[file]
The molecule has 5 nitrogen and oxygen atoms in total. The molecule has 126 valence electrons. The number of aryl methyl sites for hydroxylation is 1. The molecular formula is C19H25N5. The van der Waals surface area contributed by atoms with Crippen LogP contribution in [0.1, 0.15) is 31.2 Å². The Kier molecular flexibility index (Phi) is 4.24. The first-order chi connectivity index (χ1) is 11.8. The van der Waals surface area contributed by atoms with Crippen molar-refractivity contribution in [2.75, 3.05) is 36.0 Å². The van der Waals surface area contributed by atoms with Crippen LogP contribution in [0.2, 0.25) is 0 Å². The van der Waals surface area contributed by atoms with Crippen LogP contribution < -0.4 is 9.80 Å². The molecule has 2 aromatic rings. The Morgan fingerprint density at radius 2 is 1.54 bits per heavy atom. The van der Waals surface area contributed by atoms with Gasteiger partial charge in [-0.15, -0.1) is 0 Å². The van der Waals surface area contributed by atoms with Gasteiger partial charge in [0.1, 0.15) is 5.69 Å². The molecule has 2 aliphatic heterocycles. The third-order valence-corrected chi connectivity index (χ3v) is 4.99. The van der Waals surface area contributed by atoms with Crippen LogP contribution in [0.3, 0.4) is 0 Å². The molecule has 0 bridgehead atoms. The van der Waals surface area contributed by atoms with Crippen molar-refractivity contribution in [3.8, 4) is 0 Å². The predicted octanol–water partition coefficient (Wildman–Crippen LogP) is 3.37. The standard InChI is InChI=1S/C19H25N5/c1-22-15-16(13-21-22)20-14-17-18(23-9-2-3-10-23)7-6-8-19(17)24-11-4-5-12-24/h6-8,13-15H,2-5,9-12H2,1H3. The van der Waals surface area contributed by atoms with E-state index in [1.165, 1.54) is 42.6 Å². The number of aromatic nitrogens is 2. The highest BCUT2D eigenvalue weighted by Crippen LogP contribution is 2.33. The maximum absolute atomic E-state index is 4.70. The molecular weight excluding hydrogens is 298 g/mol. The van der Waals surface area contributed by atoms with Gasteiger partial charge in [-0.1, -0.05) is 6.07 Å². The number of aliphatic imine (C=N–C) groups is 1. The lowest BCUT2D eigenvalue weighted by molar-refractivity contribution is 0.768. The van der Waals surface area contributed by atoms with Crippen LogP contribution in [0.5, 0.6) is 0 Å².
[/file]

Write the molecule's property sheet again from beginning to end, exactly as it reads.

The molecule has 5 nitrogen and oxygen atoms in total. The molecule has 126 valence electrons. The number of aryl methyl sites for hydroxylation is 1. The molecular formula is C19H25N5. The van der Waals surface area contributed by atoms with Crippen LogP contribution in [0.1, 0.15) is 31.2 Å². The Kier molecular flexibility index (Phi) is 4.24. The first-order chi connectivity index (χ1) is 11.8. The van der Waals surface area contributed by atoms with Crippen molar-refractivity contribution in [2.75, 3.05) is 36.0 Å². The van der Waals surface area contributed by atoms with Crippen LogP contribution in [0.2, 0.25) is 0 Å². The van der Waals surface area contributed by atoms with Crippen LogP contribution < -0.4 is 9.80 Å². The molecule has 2 aromatic rings. The Morgan fingerprint density at radius 2 is 1.54 bits per heavy atom. The van der Waals surface area contributed by atoms with Gasteiger partial charge in [-0.15, -0.1) is 0 Å². The van der Waals surface area contributed by atoms with Gasteiger partial charge in [0.1, 0.15) is 5.69 Å². The molecule has 2 aliphatic heterocycles. The third-order valence-corrected chi connectivity index (χ3v) is 4.99. The van der Waals surface area contributed by atoms with Crippen LogP contribution in [0.3, 0.4) is 0 Å². The molecule has 0 bridgehead atoms. The van der Waals surface area contributed by atoms with Crippen molar-refractivity contribution in [3.8, 4) is 0 Å². The predicted octanol–water partition coefficient (Wildman–Crippen LogP) is 3.37. The standard InChI is InChI=1S/C19H25N5/c1-22-15-16(13-21-22)20-14-17-18(23-9-2-3-10-23)7-6-8-19(17)24-11-4-5-12-24/h6-8,13-15H,2-5,9-12H2,1H3. The van der Waals surface area contributed by atoms with E-state index in [1.165, 1.54) is 42.6 Å². The number of aromatic nitrogens is 2. The highest BCUT2D eigenvalue weighted by Crippen LogP contribution is 2.33. The maximum absolute atomic E-state index is 4.70. The molecular weight excluding hydrogens is 298 g/mol. The van der Waals surface area contributed by atoms with Gasteiger partial charge in [-0.1, -0.05) is 6.07 Å². The number of aliphatic imine (C=N–C) groups is 1. The lowest BCUT2D eigenvalue weighted by molar-refractivity contribution is 0.768. The van der Waals surface area contributed by atoms with Crippen LogP contribution in [0.5, 0.6) is 0 Å².